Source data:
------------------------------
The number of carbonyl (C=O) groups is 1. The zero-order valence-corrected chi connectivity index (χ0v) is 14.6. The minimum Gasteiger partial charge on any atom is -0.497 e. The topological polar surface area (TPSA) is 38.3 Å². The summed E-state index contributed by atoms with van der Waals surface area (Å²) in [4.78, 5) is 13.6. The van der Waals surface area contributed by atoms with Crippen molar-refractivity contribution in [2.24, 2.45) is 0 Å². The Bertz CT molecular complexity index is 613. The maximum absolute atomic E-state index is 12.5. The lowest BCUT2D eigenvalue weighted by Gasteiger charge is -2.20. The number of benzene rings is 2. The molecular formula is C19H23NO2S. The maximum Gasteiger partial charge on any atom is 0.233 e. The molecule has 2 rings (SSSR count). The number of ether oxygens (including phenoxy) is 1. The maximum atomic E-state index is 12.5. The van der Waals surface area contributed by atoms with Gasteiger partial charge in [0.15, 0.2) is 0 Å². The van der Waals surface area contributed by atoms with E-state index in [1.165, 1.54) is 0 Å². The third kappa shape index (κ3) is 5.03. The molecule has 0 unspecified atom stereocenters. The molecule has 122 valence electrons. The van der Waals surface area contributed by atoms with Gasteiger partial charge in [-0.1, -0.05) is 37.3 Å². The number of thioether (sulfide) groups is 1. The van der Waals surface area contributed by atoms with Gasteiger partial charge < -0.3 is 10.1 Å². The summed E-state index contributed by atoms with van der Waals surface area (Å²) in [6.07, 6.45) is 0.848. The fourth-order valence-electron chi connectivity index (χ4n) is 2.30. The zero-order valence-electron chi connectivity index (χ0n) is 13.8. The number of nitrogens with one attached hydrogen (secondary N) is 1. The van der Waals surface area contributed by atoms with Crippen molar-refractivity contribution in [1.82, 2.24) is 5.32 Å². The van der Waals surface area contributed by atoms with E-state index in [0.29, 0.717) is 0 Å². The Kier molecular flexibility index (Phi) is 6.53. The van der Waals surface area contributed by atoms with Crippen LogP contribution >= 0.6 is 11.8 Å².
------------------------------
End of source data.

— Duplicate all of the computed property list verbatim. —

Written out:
The number of carbonyl (C=O) groups is 1. The zero-order valence-corrected chi connectivity index (χ0v) is 14.6. The minimum Gasteiger partial charge on any atom is -0.497 e. The topological polar surface area (TPSA) is 38.3 Å². The summed E-state index contributed by atoms with van der Waals surface area (Å²) in [4.78, 5) is 13.6. The van der Waals surface area contributed by atoms with Crippen molar-refractivity contribution in [2.24, 2.45) is 0 Å². The Bertz CT molecular complexity index is 613. The maximum absolute atomic E-state index is 12.5. The lowest BCUT2D eigenvalue weighted by Gasteiger charge is -2.20. The number of benzene rings is 2. The molecular formula is C19H23NO2S. The maximum Gasteiger partial charge on any atom is 0.233 e. The molecule has 2 rings (SSSR count). The number of ether oxygens (including phenoxy) is 1. The maximum atomic E-state index is 12.5. The van der Waals surface area contributed by atoms with Gasteiger partial charge in [0.15, 0.2) is 0 Å². The van der Waals surface area contributed by atoms with E-state index in [1.165, 1.54) is 0 Å². The third kappa shape index (κ3) is 5.03. The molecule has 0 unspecified atom stereocenters. The molecule has 122 valence electrons. The van der Waals surface area contributed by atoms with Gasteiger partial charge in [-0.1, -0.05) is 37.3 Å². The number of thioether (sulfide) groups is 1. The van der Waals surface area contributed by atoms with Gasteiger partial charge < -0.3 is 10.1 Å². The summed E-state index contributed by atoms with van der Waals surface area (Å²) in [6.07, 6.45) is 0.848. The fourth-order valence-electron chi connectivity index (χ4n) is 2.30. The zero-order valence-electron chi connectivity index (χ0n) is 13.8. The number of nitrogens with one attached hydrogen (secondary N) is 1. The van der Waals surface area contributed by atoms with Crippen molar-refractivity contribution in [1.82, 2.24) is 5.32 Å². The van der Waals surface area contributed by atoms with E-state index in [0.29, 0.717) is 0 Å². The Kier molecular flexibility index (Phi) is 6.53. The van der Waals surface area contributed by atoms with Crippen LogP contribution >= 0.6 is 11.8 Å².